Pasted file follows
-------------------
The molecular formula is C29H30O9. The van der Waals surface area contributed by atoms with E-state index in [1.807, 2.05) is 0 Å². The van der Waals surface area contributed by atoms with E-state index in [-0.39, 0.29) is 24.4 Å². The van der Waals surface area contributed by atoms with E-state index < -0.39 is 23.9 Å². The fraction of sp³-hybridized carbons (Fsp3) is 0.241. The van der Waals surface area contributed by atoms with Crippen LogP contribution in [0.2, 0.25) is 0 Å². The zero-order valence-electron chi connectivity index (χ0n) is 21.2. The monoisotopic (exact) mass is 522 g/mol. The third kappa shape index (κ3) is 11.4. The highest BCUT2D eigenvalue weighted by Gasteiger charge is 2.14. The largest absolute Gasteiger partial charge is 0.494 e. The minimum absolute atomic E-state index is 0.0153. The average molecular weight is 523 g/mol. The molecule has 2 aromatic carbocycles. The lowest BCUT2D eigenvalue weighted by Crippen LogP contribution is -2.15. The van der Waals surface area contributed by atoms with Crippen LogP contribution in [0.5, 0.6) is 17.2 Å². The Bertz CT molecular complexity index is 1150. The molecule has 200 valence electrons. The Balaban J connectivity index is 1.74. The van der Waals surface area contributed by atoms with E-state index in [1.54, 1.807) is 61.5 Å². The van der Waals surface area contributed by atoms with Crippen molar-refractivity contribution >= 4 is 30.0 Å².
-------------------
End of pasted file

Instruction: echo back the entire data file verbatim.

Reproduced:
The molecular formula is C29H30O9. The van der Waals surface area contributed by atoms with E-state index in [1.807, 2.05) is 0 Å². The van der Waals surface area contributed by atoms with E-state index in [-0.39, 0.29) is 24.4 Å². The van der Waals surface area contributed by atoms with E-state index < -0.39 is 23.9 Å². The fraction of sp³-hybridized carbons (Fsp3) is 0.241. The van der Waals surface area contributed by atoms with Crippen LogP contribution in [0.2, 0.25) is 0 Å². The zero-order valence-electron chi connectivity index (χ0n) is 21.2. The monoisotopic (exact) mass is 522 g/mol. The third kappa shape index (κ3) is 11.4. The highest BCUT2D eigenvalue weighted by Gasteiger charge is 2.14. The largest absolute Gasteiger partial charge is 0.494 e. The minimum absolute atomic E-state index is 0.0153. The average molecular weight is 523 g/mol. The molecule has 2 aromatic carbocycles. The lowest BCUT2D eigenvalue weighted by Crippen LogP contribution is -2.15. The van der Waals surface area contributed by atoms with Crippen LogP contribution in [0.5, 0.6) is 17.2 Å². The Bertz CT molecular complexity index is 1150. The molecule has 200 valence electrons. The Balaban J connectivity index is 1.74. The van der Waals surface area contributed by atoms with E-state index in [1.54, 1.807) is 61.5 Å². The van der Waals surface area contributed by atoms with Crippen molar-refractivity contribution >= 4 is 30.0 Å².